Reason: How does a business magazine, particularly one that takes a tough stance on regulation and is critical of people like Nader, avoid becoming a sort of cheerleader for business?

Forbes: By having each one of our stories come to a conclusion, we avoid being a cheerleader for anything that shouldn't be cheered. The flaws of capitalism are people who don't know how to run businesses well. They waste capital. They wither it away. When I say drama critic, that means we praise and pan. Each issue has a number of stories that are critical. As a matter of fact, some congressional investigators say they get a lot of their ideas by reading Forbes because we seek out the shortcomings, the people who aren't doing well.

Reason: How would you describe your personal political views?

Forbes: I'm pro-growth. If that means enterprise zones, I'm supportive, and if it means increasing the earned income tax credit as a way of enabling people to get off the welfare treadmill, I would be for it. That's really the guiding compass: How do you let people develop their talents with a minimum of interference?

One of the dynamics of capitalism is that because it's in constant change, there are always people who feel they're going to be hurt by change and are going to resist it. Sometimes some of these subsidy programs are really bribes to allow change to take place, not block it. Look at the number of farmers today compared to 60 years ago. It's gone from 25 million to less than a million serious farmers. We threw in subsidies that shouldn't have been in there, but they didn't muck up the rest of the economy too much. That doesn't mean we should say we're all for subsidies. It just means you've got to recognize sometimes that, human nature being what it is, when something is threatened, don't let the forces of the status quo block the change.

The best way to get change is by doing something like reducing or eliminating capital gains taxes so that people on their own create the dynamic for getting ahead rather than having to go through an existing entity or get permission from existing political structures.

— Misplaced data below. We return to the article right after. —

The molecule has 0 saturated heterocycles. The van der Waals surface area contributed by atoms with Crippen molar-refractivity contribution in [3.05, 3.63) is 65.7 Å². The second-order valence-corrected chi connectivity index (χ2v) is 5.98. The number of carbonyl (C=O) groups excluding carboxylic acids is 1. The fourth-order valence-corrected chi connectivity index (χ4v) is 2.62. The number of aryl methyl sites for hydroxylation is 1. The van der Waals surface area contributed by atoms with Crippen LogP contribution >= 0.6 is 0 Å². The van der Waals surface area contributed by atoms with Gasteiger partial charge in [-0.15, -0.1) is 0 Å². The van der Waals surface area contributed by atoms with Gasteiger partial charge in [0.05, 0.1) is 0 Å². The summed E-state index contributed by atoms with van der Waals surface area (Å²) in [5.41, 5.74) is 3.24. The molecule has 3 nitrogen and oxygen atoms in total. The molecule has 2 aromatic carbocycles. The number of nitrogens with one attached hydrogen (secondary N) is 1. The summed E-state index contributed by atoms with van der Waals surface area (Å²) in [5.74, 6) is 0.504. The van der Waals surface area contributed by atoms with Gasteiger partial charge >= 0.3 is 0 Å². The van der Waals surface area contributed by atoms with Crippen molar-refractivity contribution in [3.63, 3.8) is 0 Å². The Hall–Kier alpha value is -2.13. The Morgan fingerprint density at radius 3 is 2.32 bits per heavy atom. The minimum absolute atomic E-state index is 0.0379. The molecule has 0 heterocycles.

Look at an area like the Middle East. When the war is over, what we should be concentrating on isn't trying to find a favorable faction in Iraq and Kuwait or wherever else. We should push policies that would break the economic feudalism that has dominated that region.

Reason: For example?

Forbes: In order to set up a business, it's now almost as bad as Latin America in terms of getting the permission. Tax rates are much too high. Iraq is a very centralized economy. Egypt has improved, but it still has a suffocating bureaucracy. Algeria's made a little progress, so it's 98-percent hopeless, instead of 100 percent. Even Israel is in an economic straitjacket. The government owns the banks. The tax rates are too high. They've lowered the top tax rate. But if you add up individual tax rates, the value added tax, and all the other taxes they apply, it's an oppressing burden. Just as Ludwig Erhardt opened up Germany, sweeping away the war controls and rationing, so we should try to sweep away the obstacles to the entrepreneurial energy in that region.

Even if we don't get a favorable faction, we will develop eventually a middle class that will be more interested in getting ahead than waging war on their neighbors. Even if they hate their neighbors, it won't stop them from doing business with the neighbors.

We see that in Germany today. The Prussian disease has been largely eliminated. Today, instead of jack boots they are more interested in sneakers and demonstrating against the war rather than marching off to war.

Reason: Specifically, what can America do to foster these changes?

Forbes: We should ban the International Monetary Fund. If we have any other enemies, we should send the IMF to them, and that will undermine them very quickly. Maybe that's what we should do to Iraq, just send some IMF experts. That would knock them down very quickly.

We should advocate low tax rates. We should advocate not having to go through 50 different hurdles and having to bribe 300 different bureaucrats to set up a business.